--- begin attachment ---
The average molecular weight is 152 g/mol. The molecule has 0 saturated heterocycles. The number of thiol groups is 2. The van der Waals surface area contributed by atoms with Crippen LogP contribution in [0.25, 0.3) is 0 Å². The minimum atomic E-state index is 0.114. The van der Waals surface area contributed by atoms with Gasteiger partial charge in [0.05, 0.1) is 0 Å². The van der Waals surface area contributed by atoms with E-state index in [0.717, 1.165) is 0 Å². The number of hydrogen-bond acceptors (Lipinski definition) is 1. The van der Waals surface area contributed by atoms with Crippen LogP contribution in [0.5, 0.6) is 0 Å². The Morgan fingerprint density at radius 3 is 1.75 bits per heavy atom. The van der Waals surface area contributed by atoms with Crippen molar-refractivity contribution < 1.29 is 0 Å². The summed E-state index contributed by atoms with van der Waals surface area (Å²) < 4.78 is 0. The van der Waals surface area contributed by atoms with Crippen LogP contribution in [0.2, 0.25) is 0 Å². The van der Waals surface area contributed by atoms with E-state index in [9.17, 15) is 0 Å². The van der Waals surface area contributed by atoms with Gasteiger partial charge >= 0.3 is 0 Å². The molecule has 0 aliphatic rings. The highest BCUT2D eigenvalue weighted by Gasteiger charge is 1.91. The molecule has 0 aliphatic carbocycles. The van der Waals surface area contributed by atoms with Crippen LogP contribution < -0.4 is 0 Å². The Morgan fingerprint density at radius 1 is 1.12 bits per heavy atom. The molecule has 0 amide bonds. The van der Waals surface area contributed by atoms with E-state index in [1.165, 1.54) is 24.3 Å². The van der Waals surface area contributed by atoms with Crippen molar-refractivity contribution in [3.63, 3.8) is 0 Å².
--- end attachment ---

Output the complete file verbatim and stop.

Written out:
The average molecular weight is 152 g/mol. The molecule has 0 saturated heterocycles. The number of thiol groups is 2. The van der Waals surface area contributed by atoms with Crippen LogP contribution in [0.25, 0.3) is 0 Å². The minimum atomic E-state index is 0.114. The van der Waals surface area contributed by atoms with Gasteiger partial charge in [0.05, 0.1) is 0 Å². The van der Waals surface area contributed by atoms with E-state index in [0.717, 1.165) is 0 Å². The number of hydrogen-bond acceptors (Lipinski definition) is 1. The van der Waals surface area contributed by atoms with Crippen LogP contribution in [0.5, 0.6) is 0 Å². The Morgan fingerprint density at radius 3 is 1.75 bits per heavy atom. The van der Waals surface area contributed by atoms with Crippen molar-refractivity contribution < 1.29 is 0 Å². The summed E-state index contributed by atoms with van der Waals surface area (Å²) < 4.78 is 0. The van der Waals surface area contributed by atoms with Crippen LogP contribution in [0.2, 0.25) is 0 Å². The van der Waals surface area contributed by atoms with E-state index in [9.17, 15) is 0 Å². The van der Waals surface area contributed by atoms with Gasteiger partial charge >= 0.3 is 0 Å². The molecule has 0 aliphatic rings. The highest BCUT2D eigenvalue weighted by Gasteiger charge is 1.91. The molecule has 0 aliphatic carbocycles. The van der Waals surface area contributed by atoms with Crippen LogP contribution < -0.4 is 0 Å². The Morgan fingerprint density at radius 1 is 1.12 bits per heavy atom. The molecule has 0 amide bonds. The van der Waals surface area contributed by atoms with E-state index in [1.165, 1.54) is 24.3 Å². The van der Waals surface area contributed by atoms with Crippen molar-refractivity contribution in [3.63, 3.8) is 0 Å².